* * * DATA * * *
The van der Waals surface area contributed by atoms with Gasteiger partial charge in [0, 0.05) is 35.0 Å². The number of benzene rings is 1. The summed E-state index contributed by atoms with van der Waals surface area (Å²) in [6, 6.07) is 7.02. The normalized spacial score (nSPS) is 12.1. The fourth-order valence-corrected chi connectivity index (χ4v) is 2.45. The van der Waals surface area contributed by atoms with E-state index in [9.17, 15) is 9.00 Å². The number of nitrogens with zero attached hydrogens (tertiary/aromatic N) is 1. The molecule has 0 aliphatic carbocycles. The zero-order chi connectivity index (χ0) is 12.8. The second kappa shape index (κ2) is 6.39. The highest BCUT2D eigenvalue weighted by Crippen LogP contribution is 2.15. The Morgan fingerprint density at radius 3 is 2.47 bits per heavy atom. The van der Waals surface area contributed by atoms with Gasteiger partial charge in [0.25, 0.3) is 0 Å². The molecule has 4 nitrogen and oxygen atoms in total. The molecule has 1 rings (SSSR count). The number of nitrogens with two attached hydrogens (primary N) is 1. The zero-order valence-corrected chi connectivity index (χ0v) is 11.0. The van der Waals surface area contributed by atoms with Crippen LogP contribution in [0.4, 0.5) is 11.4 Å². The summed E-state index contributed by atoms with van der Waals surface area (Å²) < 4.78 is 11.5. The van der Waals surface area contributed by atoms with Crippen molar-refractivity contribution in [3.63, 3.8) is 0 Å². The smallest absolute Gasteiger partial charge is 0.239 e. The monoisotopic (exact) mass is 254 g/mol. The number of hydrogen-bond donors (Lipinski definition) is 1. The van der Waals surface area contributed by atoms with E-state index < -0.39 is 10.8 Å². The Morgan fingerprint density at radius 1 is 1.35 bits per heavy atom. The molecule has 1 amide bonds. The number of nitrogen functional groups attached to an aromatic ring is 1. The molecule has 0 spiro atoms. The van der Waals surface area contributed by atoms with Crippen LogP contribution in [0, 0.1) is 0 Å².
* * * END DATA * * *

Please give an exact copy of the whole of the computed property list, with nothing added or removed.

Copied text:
The van der Waals surface area contributed by atoms with Gasteiger partial charge in [0, 0.05) is 35.0 Å². The number of benzene rings is 1. The summed E-state index contributed by atoms with van der Waals surface area (Å²) in [6, 6.07) is 7.02. The normalized spacial score (nSPS) is 12.1. The fourth-order valence-corrected chi connectivity index (χ4v) is 2.45. The van der Waals surface area contributed by atoms with E-state index in [9.17, 15) is 9.00 Å². The number of nitrogens with zero attached hydrogens (tertiary/aromatic N) is 1. The molecule has 0 aliphatic carbocycles. The zero-order chi connectivity index (χ0) is 12.8. The second kappa shape index (κ2) is 6.39. The highest BCUT2D eigenvalue weighted by Crippen LogP contribution is 2.15. The Morgan fingerprint density at radius 3 is 2.47 bits per heavy atom. The van der Waals surface area contributed by atoms with Gasteiger partial charge in [0.25, 0.3) is 0 Å². The molecule has 4 nitrogen and oxygen atoms in total. The molecule has 1 rings (SSSR count). The number of nitrogens with two attached hydrogens (primary N) is 1. The zero-order valence-corrected chi connectivity index (χ0v) is 11.0. The van der Waals surface area contributed by atoms with Crippen LogP contribution in [0.4, 0.5) is 11.4 Å². The summed E-state index contributed by atoms with van der Waals surface area (Å²) < 4.78 is 11.5. The van der Waals surface area contributed by atoms with Crippen molar-refractivity contribution in [3.63, 3.8) is 0 Å². The smallest absolute Gasteiger partial charge is 0.239 e. The monoisotopic (exact) mass is 254 g/mol. The number of hydrogen-bond donors (Lipinski definition) is 1. The van der Waals surface area contributed by atoms with E-state index < -0.39 is 10.8 Å². The Morgan fingerprint density at radius 1 is 1.35 bits per heavy atom. The molecule has 1 amide bonds. The number of nitrogen functional groups attached to an aromatic ring is 1. The molecule has 0 spiro atoms. The van der Waals surface area contributed by atoms with Crippen LogP contribution in [0, 0.1) is 0 Å².